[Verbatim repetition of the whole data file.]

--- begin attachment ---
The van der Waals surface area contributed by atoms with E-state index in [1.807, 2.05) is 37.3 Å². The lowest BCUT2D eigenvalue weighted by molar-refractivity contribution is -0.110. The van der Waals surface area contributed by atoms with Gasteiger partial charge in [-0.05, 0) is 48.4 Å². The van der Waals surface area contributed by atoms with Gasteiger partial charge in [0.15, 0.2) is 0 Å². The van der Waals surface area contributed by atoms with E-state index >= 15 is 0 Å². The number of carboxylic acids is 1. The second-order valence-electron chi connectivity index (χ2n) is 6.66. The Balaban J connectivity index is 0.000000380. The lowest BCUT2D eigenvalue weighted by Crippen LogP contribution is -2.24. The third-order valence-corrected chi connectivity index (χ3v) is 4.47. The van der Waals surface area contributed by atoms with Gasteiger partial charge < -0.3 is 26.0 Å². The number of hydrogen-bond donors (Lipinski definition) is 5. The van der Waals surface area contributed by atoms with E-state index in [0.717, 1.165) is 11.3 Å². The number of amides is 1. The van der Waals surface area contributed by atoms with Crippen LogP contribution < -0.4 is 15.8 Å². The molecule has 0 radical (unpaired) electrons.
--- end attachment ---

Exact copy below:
The van der Waals surface area contributed by atoms with E-state index in [1.807, 2.05) is 37.3 Å². The lowest BCUT2D eigenvalue weighted by molar-refractivity contribution is -0.110. The van der Waals surface area contributed by atoms with Gasteiger partial charge in [-0.05, 0) is 48.4 Å². The van der Waals surface area contributed by atoms with Gasteiger partial charge in [0.15, 0.2) is 0 Å². The van der Waals surface area contributed by atoms with E-state index >= 15 is 0 Å². The number of carboxylic acids is 1. The second-order valence-electron chi connectivity index (χ2n) is 6.66. The Balaban J connectivity index is 0.000000380. The lowest BCUT2D eigenvalue weighted by Crippen LogP contribution is -2.24. The third-order valence-corrected chi connectivity index (χ3v) is 4.47. The van der Waals surface area contributed by atoms with Gasteiger partial charge < -0.3 is 26.0 Å². The number of hydrogen-bond donors (Lipinski definition) is 5. The van der Waals surface area contributed by atoms with E-state index in [0.717, 1.165) is 11.3 Å². The number of amides is 1. The van der Waals surface area contributed by atoms with Crippen LogP contribution < -0.4 is 15.8 Å². The molecule has 0 radical (unpaired) electrons.